In many ways, Christie is everything Romney is not. He comes across as genuine, a natural performer. He's combative as hell and would be able to do what Romney will never be able to do: act tough. Conservatives want that more than anything.
I'm no great fan of Christie myself, but I do think he would be a formidable running mate and would make things close.
And then the title of a post I wrote in August, just before the pick was announced:
Yes, he's been out of the national spotlight recently, but that just means his re-emergence would be all the more dramatic. (And you know this whole Veepstakes thing is calculated for effect.) And he and Romney genuinely seem to like each other. They're very different, but they seem to have some sort of yin and yang thing going, Romney the privileged rich douchebag, Christie the aggressive, fast-talking bully who does the douchebag's dirty work.Christie isn't necessarily a right-wing ideologue of the kind desired by conservatives, but he's a fighter who would take the fight directly to President Obama. Conservatives would love that. It would fulfill, at least during the heat of the campaign, their wild fantasies about this anti-American foreign interloper being taken down by force, being given the drubbing/lynching he deserves.There wouldn't any yawn.Picture Romney walking out on stage with Christie. Think of Christie's forceful personality. Think of his aggressive speech. Think of Romney standing there like a doofus with an ear-to-ear grin. Think of Republicans everywhere wetting themselves.Makes perfect sense, no?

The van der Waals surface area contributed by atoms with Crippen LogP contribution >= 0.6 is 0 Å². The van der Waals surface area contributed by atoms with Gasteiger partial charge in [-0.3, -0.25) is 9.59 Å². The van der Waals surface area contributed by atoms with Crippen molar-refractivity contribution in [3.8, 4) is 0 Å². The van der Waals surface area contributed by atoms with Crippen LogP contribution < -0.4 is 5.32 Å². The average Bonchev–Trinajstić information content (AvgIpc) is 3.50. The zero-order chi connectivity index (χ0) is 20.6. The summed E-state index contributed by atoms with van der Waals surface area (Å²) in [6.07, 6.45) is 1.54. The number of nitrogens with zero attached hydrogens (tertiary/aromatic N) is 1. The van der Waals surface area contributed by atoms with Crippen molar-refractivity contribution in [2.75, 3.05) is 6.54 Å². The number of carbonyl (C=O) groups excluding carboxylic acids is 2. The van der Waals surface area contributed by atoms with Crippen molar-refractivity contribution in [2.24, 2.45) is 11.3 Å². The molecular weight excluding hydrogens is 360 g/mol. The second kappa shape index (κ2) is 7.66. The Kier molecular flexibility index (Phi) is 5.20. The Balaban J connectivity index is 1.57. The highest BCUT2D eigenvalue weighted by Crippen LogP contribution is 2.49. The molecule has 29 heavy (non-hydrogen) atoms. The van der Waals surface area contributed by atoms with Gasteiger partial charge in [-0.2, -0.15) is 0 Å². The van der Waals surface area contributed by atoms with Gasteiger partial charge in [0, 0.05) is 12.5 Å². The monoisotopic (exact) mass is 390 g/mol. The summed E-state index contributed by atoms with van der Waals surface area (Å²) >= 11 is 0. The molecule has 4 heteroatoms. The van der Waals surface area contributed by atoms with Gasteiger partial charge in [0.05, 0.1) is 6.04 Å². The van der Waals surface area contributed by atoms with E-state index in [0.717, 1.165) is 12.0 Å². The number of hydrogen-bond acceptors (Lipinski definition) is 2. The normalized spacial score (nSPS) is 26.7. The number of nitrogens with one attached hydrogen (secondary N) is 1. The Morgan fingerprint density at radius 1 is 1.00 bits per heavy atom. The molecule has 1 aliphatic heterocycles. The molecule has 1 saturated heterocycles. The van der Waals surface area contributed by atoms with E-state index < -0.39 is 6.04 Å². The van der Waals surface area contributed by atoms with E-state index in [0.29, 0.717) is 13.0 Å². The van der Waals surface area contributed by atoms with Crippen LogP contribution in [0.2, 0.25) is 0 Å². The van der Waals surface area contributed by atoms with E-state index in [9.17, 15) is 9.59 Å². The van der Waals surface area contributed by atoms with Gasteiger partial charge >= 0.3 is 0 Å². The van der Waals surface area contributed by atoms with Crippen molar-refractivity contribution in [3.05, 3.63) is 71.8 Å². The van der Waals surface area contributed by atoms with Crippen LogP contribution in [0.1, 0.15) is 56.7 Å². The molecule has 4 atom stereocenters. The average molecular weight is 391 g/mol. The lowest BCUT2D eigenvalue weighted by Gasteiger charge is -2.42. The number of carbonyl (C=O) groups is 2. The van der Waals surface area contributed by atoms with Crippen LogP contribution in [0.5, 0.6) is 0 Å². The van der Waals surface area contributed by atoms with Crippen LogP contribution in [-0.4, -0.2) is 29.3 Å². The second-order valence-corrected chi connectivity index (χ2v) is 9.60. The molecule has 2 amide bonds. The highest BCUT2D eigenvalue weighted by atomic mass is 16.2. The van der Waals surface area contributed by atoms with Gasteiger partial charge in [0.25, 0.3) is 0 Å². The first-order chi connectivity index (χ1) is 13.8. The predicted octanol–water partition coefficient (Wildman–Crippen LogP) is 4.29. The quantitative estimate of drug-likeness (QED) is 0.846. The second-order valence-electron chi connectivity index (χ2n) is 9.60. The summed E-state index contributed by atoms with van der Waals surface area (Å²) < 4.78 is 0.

It did. As our contributor tmcbpatriot also wrote at the time: "I'm going with Christie still. He was the golden boy early on. Everybody wanted him and now there is less than three months to vet him publicly. He is crass and has no respect for anyone, much less his own body. Republicans love that sort of thing and he balances out Romney's elite factor with his New Jersey trash talk and attitude. Plus, Christie appeals to the moron independents. Ryan is too extreme for them. Honestly, nobody can reach the independents except Christie."